Around 1930 the ‘real’ batik production started, stamping with wax directly on the fabric. Long before this production got started, Batik, especially from Java, was known and used in the area that is now Malaysia. The Malays learned the techniques and adopted the patterns from the Javanese.
Even today, elements of patterns from the Javanese textiles are continued and developed in many of the textiles that are produced by block printing as well as screen printing. Although the Javanese heritage is still visible, Malaysian producers have partly liberated themselves from it and developed their craft in new directions.
This can be seen in technique and design as well as in the development of new types of products.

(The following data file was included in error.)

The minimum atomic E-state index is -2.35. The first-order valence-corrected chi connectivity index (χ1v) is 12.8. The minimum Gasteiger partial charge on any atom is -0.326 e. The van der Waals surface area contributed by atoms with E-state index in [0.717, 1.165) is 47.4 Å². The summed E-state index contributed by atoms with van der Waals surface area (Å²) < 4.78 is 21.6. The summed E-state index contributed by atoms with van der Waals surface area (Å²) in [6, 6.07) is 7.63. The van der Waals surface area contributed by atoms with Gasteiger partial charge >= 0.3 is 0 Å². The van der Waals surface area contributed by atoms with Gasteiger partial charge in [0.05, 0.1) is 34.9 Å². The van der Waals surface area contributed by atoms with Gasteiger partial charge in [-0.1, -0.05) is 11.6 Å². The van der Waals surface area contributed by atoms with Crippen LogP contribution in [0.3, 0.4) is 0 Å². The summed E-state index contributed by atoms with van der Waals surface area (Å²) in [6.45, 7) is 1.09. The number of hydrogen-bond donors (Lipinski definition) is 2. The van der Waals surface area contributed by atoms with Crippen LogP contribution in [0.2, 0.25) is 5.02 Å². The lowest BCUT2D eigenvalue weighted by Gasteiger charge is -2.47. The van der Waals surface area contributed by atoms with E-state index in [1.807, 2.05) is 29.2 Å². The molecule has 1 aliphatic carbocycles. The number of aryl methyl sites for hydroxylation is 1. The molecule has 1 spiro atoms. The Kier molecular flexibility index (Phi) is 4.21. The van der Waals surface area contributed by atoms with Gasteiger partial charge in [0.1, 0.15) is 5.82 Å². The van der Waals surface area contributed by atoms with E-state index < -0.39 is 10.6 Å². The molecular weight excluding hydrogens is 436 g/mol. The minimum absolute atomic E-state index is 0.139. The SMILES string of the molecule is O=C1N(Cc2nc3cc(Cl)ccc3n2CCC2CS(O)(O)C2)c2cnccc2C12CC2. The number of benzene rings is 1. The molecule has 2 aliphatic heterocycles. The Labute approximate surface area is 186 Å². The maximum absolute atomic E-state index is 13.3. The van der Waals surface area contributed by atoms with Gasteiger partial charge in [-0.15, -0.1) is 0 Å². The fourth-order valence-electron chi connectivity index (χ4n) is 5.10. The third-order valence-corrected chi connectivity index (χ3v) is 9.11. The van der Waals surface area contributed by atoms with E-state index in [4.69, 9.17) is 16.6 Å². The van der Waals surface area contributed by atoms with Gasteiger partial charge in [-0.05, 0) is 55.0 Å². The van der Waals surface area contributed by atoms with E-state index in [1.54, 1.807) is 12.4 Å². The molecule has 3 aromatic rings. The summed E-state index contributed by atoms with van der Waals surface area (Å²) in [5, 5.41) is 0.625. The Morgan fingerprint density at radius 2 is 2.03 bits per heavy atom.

The most popular motifs are leaves and flowers. Malaysian batiks depicting animals are rare because Islam norms forbid animal images as decoration. However, the butterfly theme is a common exception. Malaysian batik is also famous for its geometrical designs, such as spirals.
Malaysian batik fabrics do have an international edge because they have brighter hues and more versatile patterns than the illustrations of animals and humans which are common in the more mystic-influenced Indonesian batik. Malaysian batik design has its own identity due perhaps to the multi-cultural and ethnic diversity of the country, to its wide artistic perspective and its pool of very talented people in the fashion industry.
The Malaysian government is now endorsing Malaysian batik as a national dress to every level of the general population, by having local designers to create new batik designs which reflect the 1Malaysia idea.